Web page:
Right off the bat, let me say that StitchFix is a splurge. It’s not frugal. It’s not thrifty. It’s a luxury.
What is StitchFix? Go here to read the skinny. That’s a referral link, by the way. That means if you get a fix, I get credit to spend on more clothes.
If you are opposed to luxury by principle and feel uncomfortable about treating yourself to superficial delights, then you will scoff at StitchFix. If that’s you, don’t even sign up. You will think about the prices more than the convenience. You will feel guilty instead of having fun.
No judgement here. I get it. I have been that person —the one who would never consider StitchFix because it’s “too expensive.” I would look at those price tags and think of dozens of practical ways to spend that money on other family members, on the house, or on vacations.
But this is a new season in my life, and I’m learning to invest in me, even splurge on me.
It’s a Reward That’s Not Food
I remember going to the grocery store with my mom and loving to hear her use the word splurge because that meant we were getting a box of cookies or some ice cream treat. Back then splurges were pretty simple. But they were also almost always something edible and unhealthy.
With my new exercising habit, I want reward myself with things that are not food related. Workout clothes and new running shoes are obvious rewards for consistent exercising. But StitchFix is another positive way I can reward myself for exercising.
By staying fit, I’m saving money on health care costs. A StitchFix is far cheaper than a medical procedure or a month of therapy with a psychologist.
By exercising, I’m keeping my body fit and attractive. What better way to reward myself than to clothe that body in pleasant, well-made clothes that further boost my confidence?
It Encourages a Smaller, but Higher Quality Wardrobe
Before moving to China, I had the typical closet with gobs of clothes bought on sale. But I wore the same small subset of clothes over and over. Those were my favorites because they were the right color, fit, etc.
When I lived abroad, I realized that most people in the world don’t have the volume of clothes that is common for Americans. I learned to live with a much smaller wardrobe of favorite pieces that I wore more often. I was willing to pay more for individual articles of clothing to make sure I had a very functional wardrobe instead of a packed closet with “nothing to wear.”
I’ve noticed a tendency to start hoarding clothes again now that I’ve been in America for 4 years. StitchFix reminds me to keep my closet stocked with fewer but beloved pieces.
Time is a Precious Commodity
If you have more time than money, then StitchFix isn’t for you. In other words, if you would spend 5 hours to save $50 – $100, then StitchFix will feel like a bad deal. If you are willing to spend more to save time or to reduce frustration, then you should give StitchFix a try.
Yes, I can (and do!) buy cheaper clothes at Target, Old Navy, and thrift stores. But that can take a lot of time and also expends quite a bit of emotional energy.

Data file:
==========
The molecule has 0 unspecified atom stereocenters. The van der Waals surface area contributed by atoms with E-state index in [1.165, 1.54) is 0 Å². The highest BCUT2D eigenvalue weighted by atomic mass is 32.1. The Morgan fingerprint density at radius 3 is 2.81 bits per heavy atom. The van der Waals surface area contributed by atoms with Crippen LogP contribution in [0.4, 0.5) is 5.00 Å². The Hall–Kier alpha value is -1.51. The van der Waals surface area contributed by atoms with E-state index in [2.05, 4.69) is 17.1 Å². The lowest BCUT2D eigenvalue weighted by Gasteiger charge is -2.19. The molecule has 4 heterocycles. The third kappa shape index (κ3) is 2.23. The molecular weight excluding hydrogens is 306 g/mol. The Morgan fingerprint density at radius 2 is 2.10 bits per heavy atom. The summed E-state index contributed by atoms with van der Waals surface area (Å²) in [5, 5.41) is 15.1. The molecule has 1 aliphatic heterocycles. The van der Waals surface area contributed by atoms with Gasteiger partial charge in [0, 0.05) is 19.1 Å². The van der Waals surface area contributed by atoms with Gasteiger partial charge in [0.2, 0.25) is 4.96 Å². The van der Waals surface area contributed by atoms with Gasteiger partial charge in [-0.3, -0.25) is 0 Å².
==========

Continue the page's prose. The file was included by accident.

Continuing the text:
When I go thrift store shopping, it’s more of recreational shopping than serious “I need XYX” shopping. Because, honestly, you never know what you will or will not find at a thrift store. It’s just fun to browse. In fact, going to a thrift store with a precise shopping list is a recipe for disappointment, in my experience.
The idea of spending 6 hours at the mall to come out with three tops is depressing to me. I don’t think I’ve saved any money on a day like that. Instead, I think I’ve wasted a lot of time.
Dragging clothes around a department store to the fitting room and then back and forth for different sizes is exhausting. Why, oh why don’t department stores have carts for the clothes?
Or if you go somewhere with a shopping cart, then you have to abide by ridiculous limits on what you can take into the fitting room so you are spending an inordinate amount of time redressing yourself, counting hangers, etc. It’s a huge hassle.
When I come home from one of those trips, I’m exhausted and often frustrated, especially if I didn’t find things that worked for me.
So StitchFix has the potential to save you time. Realize that initially you will have to invest time by setting up your account, explaining your style, your sizes, your preferences, and maybe making a Pinterest board to help your stylist. However, it’s much more enjoyable for me to do that in the comfort of my home versus shopping at a strip mall.
It’s Really Okay to Simply Splurge
My last reason is that I don’t need a reason. As my mom says all the time, “If it makes you feel good, it’s worth it!” I can splurge on myself if I want to as long as my financial obligations are taken care of and I’m not going into debt for the splurge.
There’s a lot of guilt in the (Christian) homeschool mom community that says it’s wrong to spend money or time on yourself. It’s selfish.
And I can tell you from experience that when you deprive yourself and don’t invest in things/experiences that make you feel pampered and valuable, you will burn out emotionally. Please believe me. That martyr role may work for you now, but at some point it’s going to bite you.
So, yes, StitchFix is a splurge. And it’s a good splurge for me! In my next post, I’ll be sharing about my first fix — the 5 pieces I got, what I kept, and what I returned.
What do you think? Are you at a place where you can splurge on StitchFix? Or do you splurge on something else to make yourself feel pampered?